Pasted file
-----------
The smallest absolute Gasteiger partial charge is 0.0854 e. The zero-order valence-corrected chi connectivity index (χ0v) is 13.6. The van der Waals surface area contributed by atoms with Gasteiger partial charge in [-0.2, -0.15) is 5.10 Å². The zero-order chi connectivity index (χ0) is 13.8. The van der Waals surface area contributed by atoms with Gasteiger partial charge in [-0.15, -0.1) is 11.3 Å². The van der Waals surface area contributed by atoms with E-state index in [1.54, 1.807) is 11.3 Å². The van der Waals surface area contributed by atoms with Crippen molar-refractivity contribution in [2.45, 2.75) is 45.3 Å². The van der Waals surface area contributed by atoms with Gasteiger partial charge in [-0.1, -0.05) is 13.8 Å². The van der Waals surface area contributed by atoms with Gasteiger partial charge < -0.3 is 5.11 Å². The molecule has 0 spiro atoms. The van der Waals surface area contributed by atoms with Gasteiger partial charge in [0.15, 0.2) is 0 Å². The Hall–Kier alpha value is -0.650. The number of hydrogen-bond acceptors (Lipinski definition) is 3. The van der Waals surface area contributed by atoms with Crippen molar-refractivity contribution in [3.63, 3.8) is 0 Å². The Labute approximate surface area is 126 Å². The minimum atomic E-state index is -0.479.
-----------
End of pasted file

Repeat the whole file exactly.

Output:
The smallest absolute Gasteiger partial charge is 0.0854 e. The zero-order valence-corrected chi connectivity index (χ0v) is 13.6. The van der Waals surface area contributed by atoms with Gasteiger partial charge in [-0.2, -0.15) is 5.10 Å². The zero-order chi connectivity index (χ0) is 13.8. The van der Waals surface area contributed by atoms with Gasteiger partial charge in [-0.15, -0.1) is 11.3 Å². The van der Waals surface area contributed by atoms with E-state index in [1.54, 1.807) is 11.3 Å². The van der Waals surface area contributed by atoms with Crippen molar-refractivity contribution in [2.45, 2.75) is 45.3 Å². The van der Waals surface area contributed by atoms with Gasteiger partial charge in [-0.1, -0.05) is 13.8 Å². The van der Waals surface area contributed by atoms with Gasteiger partial charge < -0.3 is 5.11 Å². The molecule has 0 spiro atoms. The van der Waals surface area contributed by atoms with Gasteiger partial charge in [0.15, 0.2) is 0 Å². The Hall–Kier alpha value is -0.650. The number of hydrogen-bond acceptors (Lipinski definition) is 3. The van der Waals surface area contributed by atoms with Crippen molar-refractivity contribution in [3.63, 3.8) is 0 Å². The Labute approximate surface area is 126 Å². The minimum atomic E-state index is -0.479.